Drowning is the second leading cause of unintentional injury death for children and adolescents. The American Academy of Pediatrics encourages parents to teach their children to swim by 5 years of age to reduce these risks.
Children younger than 1 year are most at risk for drowning in bathtubs, buckets, or toilets. Children aged 1 to 4 years are most at risk for drowning in swimming pools. Older children and teenagers are most at risk in natural water settings such as lakes, rivers, or the ocean.
Each year many boating accidents lead to drowning; most people who drown are not wearing life jackets.
Alcohol use is involved in up to half of teenage and adult deaths associated with water recreation.
Children with seizure disorders have a much higher risk of drowning; the bathtub is the site of highest drowning risk.
Assign a responsible adult to watch young children while in the bath, as well as all children who are playing or swimming in or around water. Supervising adults should not be involved in any other distracting activity during this time (such as telephone conversations or reading) and should not drink alcohol. Supervision for children younger than 5 years should include being within arm's length reach (“touch supervision”) at all times.
In the time it might take for paramedics to arrive, your CPR skills could make a difference.
Do not rely on floatation devices such as water wings, noodles, or other foam or air-filled toys in place of life jackets.
Install a 4-sided isolation pool fence with a self-locking gate that completely separates the house and play area of the yard from the pool area.
Remove toys from the pool and surrounding area immediately after use.
For hot tubs and whirlpools, use a rigid lockable cover or fence on all 4 sides, as you would for a swimming pool.
Though swimming lessons cannot be the only method of drowning prevention, especially in children younger than 5 years, a current study in this month's Archives found that swimming lessons may help protect against drowning in the 1- to 4-year age group.
Aquatic programs for young children are popular; an estimated 5 to 10 million infants and preschool children participate in formal water instruction programs in the United States. Infant and preschool programs have been developed by organizations such as the American Red Cross and the YMCA. Most programs focus on water adjustment and swimming readiness skills and may also include water safety instruction for parents. All aquatic programs should include information on the cognitive and motor limitations of infants and toddlers, the risks of water, the strategies for prevention of drowning, and the role of adults in supervising children in and around water at all times.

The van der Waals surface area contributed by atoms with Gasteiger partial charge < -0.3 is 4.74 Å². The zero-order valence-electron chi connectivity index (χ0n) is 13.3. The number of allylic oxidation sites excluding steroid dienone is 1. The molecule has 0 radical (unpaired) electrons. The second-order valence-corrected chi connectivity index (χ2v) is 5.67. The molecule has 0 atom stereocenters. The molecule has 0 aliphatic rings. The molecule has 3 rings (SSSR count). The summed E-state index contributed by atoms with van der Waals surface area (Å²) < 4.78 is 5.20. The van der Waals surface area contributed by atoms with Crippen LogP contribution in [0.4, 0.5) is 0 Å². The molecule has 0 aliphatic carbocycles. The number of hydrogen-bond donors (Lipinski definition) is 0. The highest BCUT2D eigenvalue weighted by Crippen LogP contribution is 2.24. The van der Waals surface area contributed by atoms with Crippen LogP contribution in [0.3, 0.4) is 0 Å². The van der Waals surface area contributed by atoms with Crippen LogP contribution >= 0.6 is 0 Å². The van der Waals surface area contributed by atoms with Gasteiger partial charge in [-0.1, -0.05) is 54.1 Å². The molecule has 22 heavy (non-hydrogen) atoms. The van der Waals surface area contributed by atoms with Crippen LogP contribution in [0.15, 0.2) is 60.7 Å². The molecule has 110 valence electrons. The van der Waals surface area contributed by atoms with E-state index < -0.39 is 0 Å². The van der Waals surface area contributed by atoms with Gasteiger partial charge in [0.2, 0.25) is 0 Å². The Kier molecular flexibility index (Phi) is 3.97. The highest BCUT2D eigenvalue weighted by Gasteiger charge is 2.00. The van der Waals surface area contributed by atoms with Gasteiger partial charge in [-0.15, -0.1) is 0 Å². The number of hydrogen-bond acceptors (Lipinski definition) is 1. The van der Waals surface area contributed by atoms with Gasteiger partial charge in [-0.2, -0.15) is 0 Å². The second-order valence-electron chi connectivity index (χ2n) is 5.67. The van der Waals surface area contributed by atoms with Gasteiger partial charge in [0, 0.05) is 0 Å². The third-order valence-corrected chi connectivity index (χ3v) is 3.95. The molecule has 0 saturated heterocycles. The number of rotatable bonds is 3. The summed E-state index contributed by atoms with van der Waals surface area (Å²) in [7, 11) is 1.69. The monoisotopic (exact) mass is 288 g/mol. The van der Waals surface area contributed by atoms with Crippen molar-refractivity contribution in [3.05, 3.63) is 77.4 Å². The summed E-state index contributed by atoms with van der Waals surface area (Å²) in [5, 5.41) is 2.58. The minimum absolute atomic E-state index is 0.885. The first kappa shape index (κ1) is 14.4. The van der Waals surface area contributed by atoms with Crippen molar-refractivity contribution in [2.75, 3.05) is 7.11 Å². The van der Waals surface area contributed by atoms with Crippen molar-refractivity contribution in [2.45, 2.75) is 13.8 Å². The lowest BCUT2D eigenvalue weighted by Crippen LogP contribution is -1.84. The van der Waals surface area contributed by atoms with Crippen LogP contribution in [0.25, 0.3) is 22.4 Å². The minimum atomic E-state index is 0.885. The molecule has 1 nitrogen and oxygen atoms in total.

American Academy of Pediatrics http://aappolicy.aappublications.org/cgi/content/full/pediatrics;105/4/868http://www.aap.org/healthtopics/watersafety.cfm
Centers for Disease Control and Prevention www.cdc.gov/ncipc/factsheets/drown.htm
To find this and other Advice for Patients articles, go to the Advice for Patients link on the Archives of Pediatrics and Adolescent Medicine Web site at http://archpedi.ama-assn.org/.
The Advice for Patients feature is a public service of Archives of Pediatrics and Adolescent Medicine. The information and recommendations appearing on this page are appropriate in most instances, but they are not a substitute for medical diagnosis. For specific information concerning your child's medical condition, Archives of Pediatrics and Adolescent Medicine suggests that you consult your child's physician. This page may be photocopied noncommercially by physicians and other health care professionals to share with patients. To purchase bulk reprints, call 312/464-0776.
Sources: Centers for Disease Control and Prevention and American Academy of Pediatrics
Water Safety and Swimming Lessons for Children. Arch Pediatr Adolesc Med. 2009;163(3):288. doi:10.1001/archpediatrics.2008.572